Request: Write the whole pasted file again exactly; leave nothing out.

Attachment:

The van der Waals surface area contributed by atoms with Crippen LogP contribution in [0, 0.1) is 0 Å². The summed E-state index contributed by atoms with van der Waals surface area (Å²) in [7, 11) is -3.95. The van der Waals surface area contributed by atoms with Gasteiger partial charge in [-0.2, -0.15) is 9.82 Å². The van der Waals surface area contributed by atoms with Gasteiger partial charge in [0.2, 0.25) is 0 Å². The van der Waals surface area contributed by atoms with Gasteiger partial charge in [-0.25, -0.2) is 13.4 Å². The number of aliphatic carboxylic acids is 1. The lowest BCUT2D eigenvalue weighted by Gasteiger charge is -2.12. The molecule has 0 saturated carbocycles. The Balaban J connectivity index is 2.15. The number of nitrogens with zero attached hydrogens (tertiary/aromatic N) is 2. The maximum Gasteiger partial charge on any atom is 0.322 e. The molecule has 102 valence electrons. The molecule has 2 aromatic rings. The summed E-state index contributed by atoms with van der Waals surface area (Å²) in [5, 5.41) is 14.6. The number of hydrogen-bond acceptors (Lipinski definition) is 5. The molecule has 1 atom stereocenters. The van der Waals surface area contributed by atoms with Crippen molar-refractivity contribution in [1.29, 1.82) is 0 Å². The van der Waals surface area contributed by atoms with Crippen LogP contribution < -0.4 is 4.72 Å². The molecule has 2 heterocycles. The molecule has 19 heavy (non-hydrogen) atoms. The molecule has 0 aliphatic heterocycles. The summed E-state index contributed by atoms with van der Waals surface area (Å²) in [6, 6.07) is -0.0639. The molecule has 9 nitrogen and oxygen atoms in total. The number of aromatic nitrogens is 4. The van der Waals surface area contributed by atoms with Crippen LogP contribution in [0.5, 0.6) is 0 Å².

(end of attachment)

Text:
The van der Waals surface area contributed by atoms with Crippen LogP contribution in [0, 0.1) is 0 Å². The summed E-state index contributed by atoms with van der Waals surface area (Å²) in [7, 11) is -3.95. The van der Waals surface area contributed by atoms with Gasteiger partial charge in [-0.2, -0.15) is 9.82 Å². The van der Waals surface area contributed by atoms with Gasteiger partial charge in [0.2, 0.25) is 0 Å². The van der Waals surface area contributed by atoms with Gasteiger partial charge in [-0.25, -0.2) is 13.4 Å². The number of aliphatic carboxylic acids is 1. The lowest BCUT2D eigenvalue weighted by Gasteiger charge is -2.12. The molecule has 0 saturated carbocycles. The Balaban J connectivity index is 2.15. The number of nitrogens with zero attached hydrogens (tertiary/aromatic N) is 2. The maximum Gasteiger partial charge on any atom is 0.322 e. The molecule has 102 valence electrons. The molecule has 2 aromatic rings. The summed E-state index contributed by atoms with van der Waals surface area (Å²) in [5, 5.41) is 14.6. The number of hydrogen-bond acceptors (Lipinski definition) is 5. The molecule has 1 atom stereocenters. The van der Waals surface area contributed by atoms with Crippen molar-refractivity contribution in [1.29, 1.82) is 0 Å². The van der Waals surface area contributed by atoms with Crippen LogP contribution < -0.4 is 4.72 Å². The molecule has 2 heterocycles. The molecule has 19 heavy (non-hydrogen) atoms. The molecule has 0 aliphatic heterocycles. The summed E-state index contributed by atoms with van der Waals surface area (Å²) in [6, 6.07) is -0.0639. The molecule has 9 nitrogen and oxygen atoms in total. The number of aromatic nitrogens is 4. The van der Waals surface area contributed by atoms with Crippen LogP contribution in [0.5, 0.6) is 0 Å².